The Font at the End of the Universe by Tony Wilson

Letter to the author

The Font at the End of the Universe by Tony Wilson

I just read your piece in the most recent print edition of the CBABC BarTalk on fonts.

It’s a seemingly mundane topic that has intrigued me since I opened my practice three years ago. As you point out, it actually does matter. A lot. It is not coincidence that Times New Roman is called that, as it was developed by the Times of London and was meant to be easier to read than existing fonts.

You may have heard of Matthew Butterick, but, if not, then I thought you might be curious to read more about him. Matthew Butterick commands mountain tops on typography for lawyers. In fact, it’s what the Harvard and UCLA educated lawyer called his book: Typography for Lawyers.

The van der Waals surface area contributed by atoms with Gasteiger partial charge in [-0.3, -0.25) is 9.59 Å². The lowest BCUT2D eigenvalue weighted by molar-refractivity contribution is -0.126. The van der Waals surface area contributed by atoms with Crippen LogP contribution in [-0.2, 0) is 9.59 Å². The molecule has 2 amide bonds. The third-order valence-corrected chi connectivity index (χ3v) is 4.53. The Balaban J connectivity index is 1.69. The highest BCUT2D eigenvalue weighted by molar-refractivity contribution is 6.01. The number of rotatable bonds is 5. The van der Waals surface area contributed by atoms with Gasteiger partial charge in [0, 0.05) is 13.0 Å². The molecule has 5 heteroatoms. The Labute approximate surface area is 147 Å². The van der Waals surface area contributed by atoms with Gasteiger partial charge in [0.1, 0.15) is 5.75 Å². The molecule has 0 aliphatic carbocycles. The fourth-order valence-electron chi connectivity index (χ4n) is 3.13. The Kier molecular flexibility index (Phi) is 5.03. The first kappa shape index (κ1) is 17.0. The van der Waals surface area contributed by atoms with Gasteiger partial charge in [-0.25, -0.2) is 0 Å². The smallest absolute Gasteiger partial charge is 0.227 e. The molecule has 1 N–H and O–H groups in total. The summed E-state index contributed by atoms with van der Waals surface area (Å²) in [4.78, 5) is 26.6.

There is a lot more than just fonts that goes into making something readable, as you know. It is extremely important for litigators in particular: if your written argument is more aesthetically pleasing and easier on the eyes to a judge than your counterpart’s, then the hope is that he or she will spend more time absorbing that argument than rubbing one’s eyes.

Anyway, thanks for this timely piece. Many lawyers feel hidebound to the existing fonts, as you point out, just because they are the existing fonts. It is a matter that I hope the courts consider in relaxing the rules and practice directives on fonts. This is especially true as courts move to e-filing and PDFs. As Butterick points out, a font that looks great on screen might look terrible on the printed page and vice versa.

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